Guest Blog

“Flexibility is the key to success” By Richard J. Atkins, Ed.D.

The statement, “Flexibility is the key to success” seemed to haunt me as I was presenting for my final certification with a nationally recognized training firm—my first “real” training job.  It was almost as though the master trainer (or so to speak), used this phrase as an opportunity to disrupt and throw curve balls to the candidates, perhaps to evaluate their level of flexibility.  The group faired forth and met with success.  Still, those words continue to stick with me.

The wisdom of those words is poignant because humans are creatures of habit.  I remind people of the nature of habits when correcting an accent or speech problem.  Speech is, possibly, one of the first habits humans develop.  If incorrect speaking behavior is permitted during formative years, correcting those problems later becomes the equivalent of breaking a habit as old as the speaker.

The thesaurus offers synonyms for the word, “flexibility” such as, “suppleness,” “elasticity,” “litheness,” and “give.”  These are the qualities that help business people to play well the cards that life and their jobs have dealt them.  The manager or employee who is well skilled at adapting to change finds ways to be more successful and thrive under any conditions.  Part of this willingness to change and grow is in the ability to look at prior mistakes and seek ways to correct them moving forward.

Therefore, one crucial job of the trainer / educator / instructor is to provide paths in which individuals can examine and develop ways in which they can become more flexible.  It is a quality that is equivalent to gold and should be presented to businesses and participants as such.  As trainers, our main goal is to ensure that each participant moves closer to the much-desired result—better and more effective ways of doing things.  They (and we) will work better if we help them and ourselves to become more flexible.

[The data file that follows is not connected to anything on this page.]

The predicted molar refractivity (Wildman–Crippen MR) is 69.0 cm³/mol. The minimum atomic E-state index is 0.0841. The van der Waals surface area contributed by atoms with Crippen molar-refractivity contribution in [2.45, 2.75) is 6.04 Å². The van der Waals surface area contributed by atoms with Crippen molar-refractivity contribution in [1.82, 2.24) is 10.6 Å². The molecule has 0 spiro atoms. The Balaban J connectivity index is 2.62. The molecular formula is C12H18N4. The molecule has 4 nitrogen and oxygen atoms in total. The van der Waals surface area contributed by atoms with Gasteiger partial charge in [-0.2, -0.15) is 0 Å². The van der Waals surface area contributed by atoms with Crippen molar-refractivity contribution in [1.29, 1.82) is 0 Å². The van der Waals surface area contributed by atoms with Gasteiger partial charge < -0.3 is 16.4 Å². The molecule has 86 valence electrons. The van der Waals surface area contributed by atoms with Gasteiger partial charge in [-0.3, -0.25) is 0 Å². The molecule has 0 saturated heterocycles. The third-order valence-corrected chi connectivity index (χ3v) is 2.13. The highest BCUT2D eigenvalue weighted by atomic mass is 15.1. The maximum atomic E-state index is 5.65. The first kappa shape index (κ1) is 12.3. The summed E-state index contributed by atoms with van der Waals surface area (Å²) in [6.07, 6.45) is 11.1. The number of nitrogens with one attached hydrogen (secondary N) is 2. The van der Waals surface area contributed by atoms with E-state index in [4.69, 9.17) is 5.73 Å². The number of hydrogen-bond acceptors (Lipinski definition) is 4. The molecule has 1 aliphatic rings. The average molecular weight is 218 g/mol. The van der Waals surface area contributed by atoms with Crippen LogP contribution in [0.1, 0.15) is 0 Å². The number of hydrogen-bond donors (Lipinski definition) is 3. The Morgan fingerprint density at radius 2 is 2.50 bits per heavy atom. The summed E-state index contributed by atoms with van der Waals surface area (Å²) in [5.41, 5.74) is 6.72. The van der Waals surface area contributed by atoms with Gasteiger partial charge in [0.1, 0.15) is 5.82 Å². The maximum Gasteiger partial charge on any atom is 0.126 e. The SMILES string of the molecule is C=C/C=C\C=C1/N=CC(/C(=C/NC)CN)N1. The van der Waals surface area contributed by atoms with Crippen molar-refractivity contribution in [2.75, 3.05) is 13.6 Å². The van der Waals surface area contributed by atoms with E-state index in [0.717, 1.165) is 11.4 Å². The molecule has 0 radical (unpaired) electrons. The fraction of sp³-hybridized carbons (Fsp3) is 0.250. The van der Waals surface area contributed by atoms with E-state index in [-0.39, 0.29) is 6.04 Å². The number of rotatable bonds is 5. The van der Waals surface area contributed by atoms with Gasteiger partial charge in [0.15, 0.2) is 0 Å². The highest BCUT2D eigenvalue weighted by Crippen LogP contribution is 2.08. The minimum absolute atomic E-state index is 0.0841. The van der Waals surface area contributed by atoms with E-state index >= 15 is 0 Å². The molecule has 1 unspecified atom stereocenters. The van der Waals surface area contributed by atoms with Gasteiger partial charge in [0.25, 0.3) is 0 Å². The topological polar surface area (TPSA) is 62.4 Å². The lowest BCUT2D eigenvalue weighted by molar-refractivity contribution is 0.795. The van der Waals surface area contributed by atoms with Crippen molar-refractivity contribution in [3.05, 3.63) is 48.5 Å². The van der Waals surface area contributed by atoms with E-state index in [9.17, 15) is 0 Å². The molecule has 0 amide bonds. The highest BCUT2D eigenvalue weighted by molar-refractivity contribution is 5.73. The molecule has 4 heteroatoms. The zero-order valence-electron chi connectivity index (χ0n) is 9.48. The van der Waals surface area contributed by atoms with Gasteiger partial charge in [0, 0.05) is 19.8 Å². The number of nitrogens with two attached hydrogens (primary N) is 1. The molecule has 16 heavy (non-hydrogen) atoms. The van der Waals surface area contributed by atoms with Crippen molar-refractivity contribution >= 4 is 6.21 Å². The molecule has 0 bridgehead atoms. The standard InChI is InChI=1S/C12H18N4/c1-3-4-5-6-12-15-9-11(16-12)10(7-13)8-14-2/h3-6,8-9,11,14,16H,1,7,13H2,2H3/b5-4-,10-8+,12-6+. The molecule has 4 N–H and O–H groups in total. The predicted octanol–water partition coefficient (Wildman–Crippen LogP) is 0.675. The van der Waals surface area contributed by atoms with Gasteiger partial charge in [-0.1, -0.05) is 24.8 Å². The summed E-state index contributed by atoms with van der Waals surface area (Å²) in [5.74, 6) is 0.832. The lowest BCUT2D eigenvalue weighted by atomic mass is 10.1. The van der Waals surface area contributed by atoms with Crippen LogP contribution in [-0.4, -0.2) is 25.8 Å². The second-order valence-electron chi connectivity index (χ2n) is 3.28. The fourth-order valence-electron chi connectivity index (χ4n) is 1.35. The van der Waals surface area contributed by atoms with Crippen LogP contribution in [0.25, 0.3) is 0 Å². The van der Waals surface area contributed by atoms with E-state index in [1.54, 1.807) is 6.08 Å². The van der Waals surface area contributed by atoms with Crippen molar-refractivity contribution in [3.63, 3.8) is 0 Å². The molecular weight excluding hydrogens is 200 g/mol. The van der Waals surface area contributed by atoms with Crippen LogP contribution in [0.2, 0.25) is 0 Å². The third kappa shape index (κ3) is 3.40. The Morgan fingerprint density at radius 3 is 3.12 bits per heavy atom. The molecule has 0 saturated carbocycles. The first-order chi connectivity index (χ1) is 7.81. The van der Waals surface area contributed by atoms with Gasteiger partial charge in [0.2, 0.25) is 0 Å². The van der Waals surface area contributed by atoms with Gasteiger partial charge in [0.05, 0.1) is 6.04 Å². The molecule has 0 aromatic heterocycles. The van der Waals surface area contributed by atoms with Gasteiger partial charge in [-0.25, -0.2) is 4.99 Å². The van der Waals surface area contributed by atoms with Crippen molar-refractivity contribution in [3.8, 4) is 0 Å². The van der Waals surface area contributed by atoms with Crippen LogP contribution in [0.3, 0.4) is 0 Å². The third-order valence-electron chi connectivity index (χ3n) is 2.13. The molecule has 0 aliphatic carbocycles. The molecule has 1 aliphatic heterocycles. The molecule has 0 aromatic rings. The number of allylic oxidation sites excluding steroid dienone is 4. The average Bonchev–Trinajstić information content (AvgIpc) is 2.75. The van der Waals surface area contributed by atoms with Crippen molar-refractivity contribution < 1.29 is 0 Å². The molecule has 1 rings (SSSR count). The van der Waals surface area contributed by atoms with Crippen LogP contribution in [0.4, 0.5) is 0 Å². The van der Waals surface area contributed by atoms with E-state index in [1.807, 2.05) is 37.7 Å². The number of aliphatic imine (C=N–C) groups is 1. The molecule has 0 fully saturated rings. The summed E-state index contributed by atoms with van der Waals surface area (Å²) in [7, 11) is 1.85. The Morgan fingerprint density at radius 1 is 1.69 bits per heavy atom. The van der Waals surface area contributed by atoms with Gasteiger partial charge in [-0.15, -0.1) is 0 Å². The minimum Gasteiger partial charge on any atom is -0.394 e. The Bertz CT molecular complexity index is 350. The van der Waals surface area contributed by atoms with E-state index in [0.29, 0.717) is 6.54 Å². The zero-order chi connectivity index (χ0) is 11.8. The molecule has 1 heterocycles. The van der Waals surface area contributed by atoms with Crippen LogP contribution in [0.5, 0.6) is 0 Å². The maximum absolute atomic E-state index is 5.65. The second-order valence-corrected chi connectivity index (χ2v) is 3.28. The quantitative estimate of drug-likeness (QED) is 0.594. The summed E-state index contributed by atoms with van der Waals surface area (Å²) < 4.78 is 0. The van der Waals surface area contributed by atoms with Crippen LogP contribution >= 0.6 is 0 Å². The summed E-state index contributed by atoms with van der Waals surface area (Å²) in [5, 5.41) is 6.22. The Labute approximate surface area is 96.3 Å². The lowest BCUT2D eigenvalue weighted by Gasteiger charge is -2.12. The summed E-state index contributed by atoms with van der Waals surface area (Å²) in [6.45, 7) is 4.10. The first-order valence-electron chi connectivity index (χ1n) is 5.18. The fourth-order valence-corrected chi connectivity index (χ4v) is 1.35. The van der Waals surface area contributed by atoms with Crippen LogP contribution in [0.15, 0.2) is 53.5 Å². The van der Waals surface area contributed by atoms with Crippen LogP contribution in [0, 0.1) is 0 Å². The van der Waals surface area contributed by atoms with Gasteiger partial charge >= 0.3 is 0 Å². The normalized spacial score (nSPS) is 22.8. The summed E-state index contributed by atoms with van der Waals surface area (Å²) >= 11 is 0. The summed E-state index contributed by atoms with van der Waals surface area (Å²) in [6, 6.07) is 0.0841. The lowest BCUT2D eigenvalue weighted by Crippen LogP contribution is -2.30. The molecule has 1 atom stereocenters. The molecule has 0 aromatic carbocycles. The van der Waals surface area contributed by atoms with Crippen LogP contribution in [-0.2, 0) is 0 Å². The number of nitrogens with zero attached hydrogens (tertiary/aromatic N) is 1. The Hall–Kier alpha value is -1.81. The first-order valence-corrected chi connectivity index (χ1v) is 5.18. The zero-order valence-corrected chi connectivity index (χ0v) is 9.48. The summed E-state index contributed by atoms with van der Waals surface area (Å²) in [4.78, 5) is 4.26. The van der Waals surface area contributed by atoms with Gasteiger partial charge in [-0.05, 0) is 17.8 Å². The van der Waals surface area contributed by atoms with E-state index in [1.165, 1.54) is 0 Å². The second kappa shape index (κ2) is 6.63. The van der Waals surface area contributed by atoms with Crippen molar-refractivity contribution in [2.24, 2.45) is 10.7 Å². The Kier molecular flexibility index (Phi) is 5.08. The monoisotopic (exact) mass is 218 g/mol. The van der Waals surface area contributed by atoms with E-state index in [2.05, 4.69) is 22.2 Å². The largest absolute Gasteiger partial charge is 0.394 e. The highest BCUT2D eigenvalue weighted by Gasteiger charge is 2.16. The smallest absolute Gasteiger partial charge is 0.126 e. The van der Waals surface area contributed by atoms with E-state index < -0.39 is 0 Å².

One way of developing this precious quality is through practicing public speaking—specifically impromptu speaking.  The communicator who can formulate and articulate ideas quickly will, indeed, have come a long way in her or his ability to “go with the flow.”  Part of the secret of delivering an effective spontaneous speech is by staying quiet long enough at the start of the speech (only a few seconds) to gather the thoughts and then grow to a point.  Silence can be misinterpreted, but is rarely misquoted.

In my estimation, public speaking is probably one of the greatest ways that people can develop into better and more useful souls.  I believe it makes people become “weller than well.”  I have seen participants transcend any reservations they once had about public speaking.  Once they got past their old ideas and began to practice public speaking regularly, things of great import began to occur.  So it may be with you and your class members as well.

Another component to being successful with change is the willingness to practice.  Practice, practice, practice—That’s how to get to Carnegie Hall, right?  We get the most from new ideas and ways of doing things when we truly practice them.  Only by repetition can these new ways of doing things become grooved and part of our daily lives.  As we improve, we will achieve greater results.  Also, we will see our fellows change as well.  Through practice, people become good at accepting change.  Becoming “skilled at change,” among other things, will increase our own credibility and help us to gain greater personal and professional satisfaction.

Richard J. Atkins, Ed.D. is the founder of Improving Communications, and offers public and private classes to develop Business Writing, Public Speaking, Customer Service, and Leadership. Visit www.improvingcommunications.com or call 516.317.2900.

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